In recent Design News stories, we've featured robot reporters, robots that take over astronauts' tasks, and back in February, robots taking over more jobs in the plant. Lots of people who write about robots say they give us jobs, instead of taking them away from humans. Based on the evidence in some recent studies, I'm not so sure.
First off, from a purely numerical standpoint, robots do take jobs away from humans. After all, that's what they're supposed to do: jobs that are too dull, dirty, or dangerous, also known as the three D's of robotics. A fourth D, "demanding," could probably be added to this list for jobs that take too much strength per square inch for humans to provide, either repetitively or at all.
Let's apply that D list to our recent stories in Design News. As Elizabeth Montalbano pointed out in her blog about robotic AP reporters, writing some types of news, like financial reports, is very, very dull. I've done my share in the past. To a human, writing these can feel almost as repetitive as an assembly-line job. Although the AP said using robots will free up journalists to write other content, it still reduces the overall pool of existing content until new types are created, assuming that actually happens. Based on past experience with other such shifts in writers' markets, I have my doubts.
Robonaut 2, the current generation of NASA's humanoid robot, does what robots are supposed to do -- take away jobs that are really too dull, dirty, or dangerous for humans. It frees up astronauts on the space station to do more interesting and complex things, like monitor scientific experiments and data-gathering projects.
The space station robots I wrote about are definitely helping astronauts by taking over tasks that qualify for all three D's -- dull, dirty, and dangerous -- as well as demanding. That's especially true for Robonaut 2, which NASA hopes will free up astronauts from repetitive, ongoing tasks inside the International Space Station. Humanoid robots like Robonaut will also eventually relieve astronauts of at least some space walks for making repairts on the outside of the station. The Canadarm robotic manipulator arm already does a lot of outside maintenance, as well as moving things around.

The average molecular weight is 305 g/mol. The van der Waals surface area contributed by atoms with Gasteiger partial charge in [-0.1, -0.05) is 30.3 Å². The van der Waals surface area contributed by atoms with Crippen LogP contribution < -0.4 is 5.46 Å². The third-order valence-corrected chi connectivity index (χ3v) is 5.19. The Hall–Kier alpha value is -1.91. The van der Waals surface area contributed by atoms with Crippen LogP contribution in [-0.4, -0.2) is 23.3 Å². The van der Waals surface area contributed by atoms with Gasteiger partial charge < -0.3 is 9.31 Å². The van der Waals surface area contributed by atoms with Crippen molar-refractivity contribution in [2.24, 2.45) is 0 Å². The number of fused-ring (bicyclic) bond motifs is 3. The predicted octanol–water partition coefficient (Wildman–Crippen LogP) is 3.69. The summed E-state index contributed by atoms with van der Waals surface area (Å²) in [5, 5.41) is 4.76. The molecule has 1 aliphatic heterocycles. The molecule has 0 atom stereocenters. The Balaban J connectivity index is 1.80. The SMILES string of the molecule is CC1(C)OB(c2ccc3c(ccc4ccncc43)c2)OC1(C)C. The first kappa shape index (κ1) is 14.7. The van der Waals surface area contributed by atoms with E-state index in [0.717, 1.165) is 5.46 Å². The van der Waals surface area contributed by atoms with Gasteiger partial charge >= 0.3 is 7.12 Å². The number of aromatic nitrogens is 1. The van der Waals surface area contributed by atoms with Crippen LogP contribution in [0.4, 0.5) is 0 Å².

An early generation of Canadarm, NASA and the Canadian Space Agency's robotic manipulator arm on the space station, was used to do things humans can't: capture, repair, and deploy satellites and other space objects, including more than one mission to the Hubble Space Telescope. In October 1994, while anchored to the Canadarm, NASA astronaut Kathy Thornton gets ready to release the Hubble's defective solar panel into low-Earth orbit.
Rob Spiegel's February slideshow looked at all the ways industrial robots are taking over some of humans' jobs in the plant. These tasks range from welding and cutting, material handling and machine tending to packaging and unpacking boxes and typical pick-and-place, to sophisticated automotive assembly tasks and mechanical stress testing, to hygienic food handling on food transportation lines, to sorting items by color using machine vision. The four D's all operate here.
The main reason some people say robots will add jobs is the idea that the jobs they do take away -- characterized by one or more of those four D's -- are replaced by service jobs that are safer and easier for humans to do. But service jobs can be a double-edged sword. If they are high-skilled jobs being done by, say, existing astronauts in the space station who previously did the three D's work, then that looks like a win-win to me.
But if robots are taking away less-skilled manufacturing or assembly jobs in a factory from people who used to do those jobs, what happens to those people? The factory doesn't necessarily/usually invent new service jobs for welders or assemblers or people who work in a warehouse. The kind of jobs outside the factory these workers might be qualified for are primarily lower-paying service jobs such as food services or retail. These typically don't pay as well, are usually temporary or part-time instead of full time, and tend to have fewer benefits. Some recent reports and statistics detailing job and pay trends are available from the US Bureau of Labor Statistics here and here.
In Part 2 of this blog, we'll look at two in-depth studies that examine where and under what circumstances robots add jobs to an industry, or take them away.